Posted Dec 29, 2005 11:44 am CST
On a dry, overcast day in December 2002, state trooper Leonard Gray was hit by a car as he directed traffic around a jackknifed semitrailer on a hilly, winding two lane road in southeastern Ohio.
Gray, then 51, was thrown into the air, hit his head on the car’s windshield, rolled off the hood and landed unconscious on the pavement–with two broken legs and head injuries, according to Hocking County assistant prosecutor David Sams.
There was no indication that the driver of the car, 61 year old Ronald Hamrick, had even seen Gray, let alone taken any evasive action to avoid hitting him, Sams says. As Sams recounts the incident, Hamrick’s car didn’t come to a stop until 50 to 100 yards down the road, and then he asked a state highway worker who had witnessed the collision, “What’d I hit?”
At the police station, Hamrick refused to consent to a urine test for drugs. So prosecutors got a search warrant to take a blood sample. The results of the test, taken nearly eight hours after the accident, showed that Hamrick had a large amount of cocaine in his system, along with trace amounts of marijuana and an anti seizure medication, Sams says.
If Hamrick had been drinking and had registered a blood alcohol level of .08 percent or more, the legal limit in Ohio, Sams says, the case against him would have been fairly cut and dried: aggravated vehicular assault with alcohol as a contributing factor.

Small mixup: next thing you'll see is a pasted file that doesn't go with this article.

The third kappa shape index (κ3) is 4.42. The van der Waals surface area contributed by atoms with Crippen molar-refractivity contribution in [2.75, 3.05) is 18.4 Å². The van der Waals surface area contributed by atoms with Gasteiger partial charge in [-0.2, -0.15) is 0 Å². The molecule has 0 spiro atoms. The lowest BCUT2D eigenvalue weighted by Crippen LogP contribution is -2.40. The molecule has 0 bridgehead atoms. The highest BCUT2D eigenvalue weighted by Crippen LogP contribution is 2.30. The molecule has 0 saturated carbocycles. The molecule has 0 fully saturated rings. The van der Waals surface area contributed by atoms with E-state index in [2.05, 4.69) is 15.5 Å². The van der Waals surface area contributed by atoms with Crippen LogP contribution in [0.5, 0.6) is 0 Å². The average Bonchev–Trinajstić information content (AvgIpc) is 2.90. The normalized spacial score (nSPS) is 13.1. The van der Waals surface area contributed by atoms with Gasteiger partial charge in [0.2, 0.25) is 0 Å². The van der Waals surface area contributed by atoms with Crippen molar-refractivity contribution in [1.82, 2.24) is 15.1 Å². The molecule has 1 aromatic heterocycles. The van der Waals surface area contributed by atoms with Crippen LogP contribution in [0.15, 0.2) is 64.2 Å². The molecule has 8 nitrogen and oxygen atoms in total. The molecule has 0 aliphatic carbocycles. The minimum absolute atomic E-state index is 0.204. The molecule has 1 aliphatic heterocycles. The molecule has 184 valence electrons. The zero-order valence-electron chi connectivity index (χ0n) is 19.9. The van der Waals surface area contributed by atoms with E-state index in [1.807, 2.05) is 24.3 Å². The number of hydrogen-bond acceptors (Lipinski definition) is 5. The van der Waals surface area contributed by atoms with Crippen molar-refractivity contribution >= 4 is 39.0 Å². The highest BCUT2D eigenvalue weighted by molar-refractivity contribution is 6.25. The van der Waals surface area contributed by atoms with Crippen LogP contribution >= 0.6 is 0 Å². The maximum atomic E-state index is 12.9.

But Ohio, like most states, has no comparable per se standard as to what constitutes an unsafe amount of illegal drugs in a driver’s system. So Sams, who prosecuted the case against Hamrick, had to spend several months and several thousand dollars to prove that Hamrick had so much cocaine in his system at the time of the accident that he shouldn’t have been driving.
Hamrick pleaded guilty to aggravated vehicular assault and was sentenced to four years in prison, Sams says, but he was released after serving about a year.
“It’s a felony in Ohio to possess, much less use, cocaine,” Sams says. “And it’s my feeling that if somebody doesn’t want to get into an accident and have that accident pinned on him, he shouldn’t be committing the felony crime of using an illegal drug in the first place.”
He’s not alone. At least 12 states have what are known as per se drugged driving laws, which in their strictest form (called zero tolerance laws) forbid drivers from operating a motor vehicle if they have any detectable levels of illicit drugs or drug metabolites present in their bodily fluids. At least two states–Ohio and Texas–are considering similar legislation.